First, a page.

The Birth of Instant Replay

It’s hard to imagine anything more fundamental to watching sports on television than instant replay. Armchair quarterbacks scrutinize plays and referee calls in all major sports like conspiracy nuts scrutinize the Zapruder Film. It’s harder to imagine a time when this ability didn’t exist.

verna-replayAs it turns out, instant replay was invented by Tony Verna, a then 30-year-old production employee at CBS, who defied his bosses during the Army-Navy game in 1963 and gave sports fans something they now take for granted.

Pacific Standard puts the achievement in context:

Networks had experimented with in-game video replay, but clips aired up to 15 minutes later—as with the 1955 Hockey Night in Canada broadcast, where the CBC was first to use replay of any kind during a live event. Delayed replays were obnoxiously out-of-context when they burst on the screen and interrupted action, but instant replay—the broadcast of a clip immediately after its first airing—was untapped when Army and Navy took the field in 1963.

If you were a fan watching at home, here’s what you saw:

After a 52-yard drive in the fourth quarter, Army quarterback Carl “Rollie” Stichweh faked a handoff and raced into the end zone at Municipal Stadium in Philadelphia. Army fans erupted with cheers. The Midshipmen hung their heads. Then, seconds later, bewildered fans at home watched as Stichweh did exactly the same thing. Again, the cheers. Again, the downtrodden Midshipmen.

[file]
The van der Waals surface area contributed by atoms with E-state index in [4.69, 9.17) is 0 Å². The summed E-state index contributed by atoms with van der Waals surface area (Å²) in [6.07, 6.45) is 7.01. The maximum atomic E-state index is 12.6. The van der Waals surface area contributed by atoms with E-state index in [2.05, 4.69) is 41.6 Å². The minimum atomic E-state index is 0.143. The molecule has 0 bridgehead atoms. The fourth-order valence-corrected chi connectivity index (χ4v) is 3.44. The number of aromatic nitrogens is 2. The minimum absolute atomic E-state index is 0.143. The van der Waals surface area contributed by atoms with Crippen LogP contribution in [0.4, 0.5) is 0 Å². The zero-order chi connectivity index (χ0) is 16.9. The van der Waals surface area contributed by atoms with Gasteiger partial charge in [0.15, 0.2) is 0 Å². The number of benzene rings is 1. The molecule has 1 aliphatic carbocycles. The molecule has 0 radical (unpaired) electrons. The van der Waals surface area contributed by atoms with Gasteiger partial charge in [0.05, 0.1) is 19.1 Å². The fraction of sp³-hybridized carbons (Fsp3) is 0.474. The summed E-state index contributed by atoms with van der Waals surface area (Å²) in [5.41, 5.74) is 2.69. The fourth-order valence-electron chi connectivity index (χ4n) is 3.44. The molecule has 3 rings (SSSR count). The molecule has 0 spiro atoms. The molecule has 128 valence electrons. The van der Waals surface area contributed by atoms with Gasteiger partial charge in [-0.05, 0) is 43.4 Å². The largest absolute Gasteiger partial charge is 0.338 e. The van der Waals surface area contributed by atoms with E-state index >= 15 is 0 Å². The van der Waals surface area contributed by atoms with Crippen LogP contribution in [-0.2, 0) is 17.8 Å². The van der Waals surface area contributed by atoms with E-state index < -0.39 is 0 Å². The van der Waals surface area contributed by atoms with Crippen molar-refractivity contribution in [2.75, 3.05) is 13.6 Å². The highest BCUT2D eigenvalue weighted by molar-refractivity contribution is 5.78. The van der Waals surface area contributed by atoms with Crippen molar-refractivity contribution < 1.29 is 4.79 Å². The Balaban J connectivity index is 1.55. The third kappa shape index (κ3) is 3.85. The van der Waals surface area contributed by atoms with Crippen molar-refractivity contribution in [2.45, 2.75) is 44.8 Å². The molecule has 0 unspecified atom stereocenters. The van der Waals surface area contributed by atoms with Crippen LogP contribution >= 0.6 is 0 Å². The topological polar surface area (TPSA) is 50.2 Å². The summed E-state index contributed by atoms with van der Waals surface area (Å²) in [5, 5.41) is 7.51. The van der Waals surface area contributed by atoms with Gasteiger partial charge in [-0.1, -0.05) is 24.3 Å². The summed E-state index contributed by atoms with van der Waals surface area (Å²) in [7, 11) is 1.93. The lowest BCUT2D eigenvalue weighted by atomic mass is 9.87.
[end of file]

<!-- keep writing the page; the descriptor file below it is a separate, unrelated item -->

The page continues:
“This is not live! Ladies and gentlemen, Army did not score again!” CBS announcer Lindsay Hunter hollered to television audiences as the handoff replayed. But still, confused viewers called stations to ask whether Army just tied the game. It got all the more baffling when Stichweh ran into the end zone again—this time for a two-point conversion.

In a high-profile game postponed after the death of Navy man President Kennedy, and where Heisman-winning quarterback Roger Staubach—“It was by far one of the most emotional games I’ve ever played,” he says—would orchestrate Navy’s 21-15 victory, it was the guy in the production van who had the biggest impact.

Tony Verna changed history. The story of how he pulled this off is just incredible. Now we all know his name.

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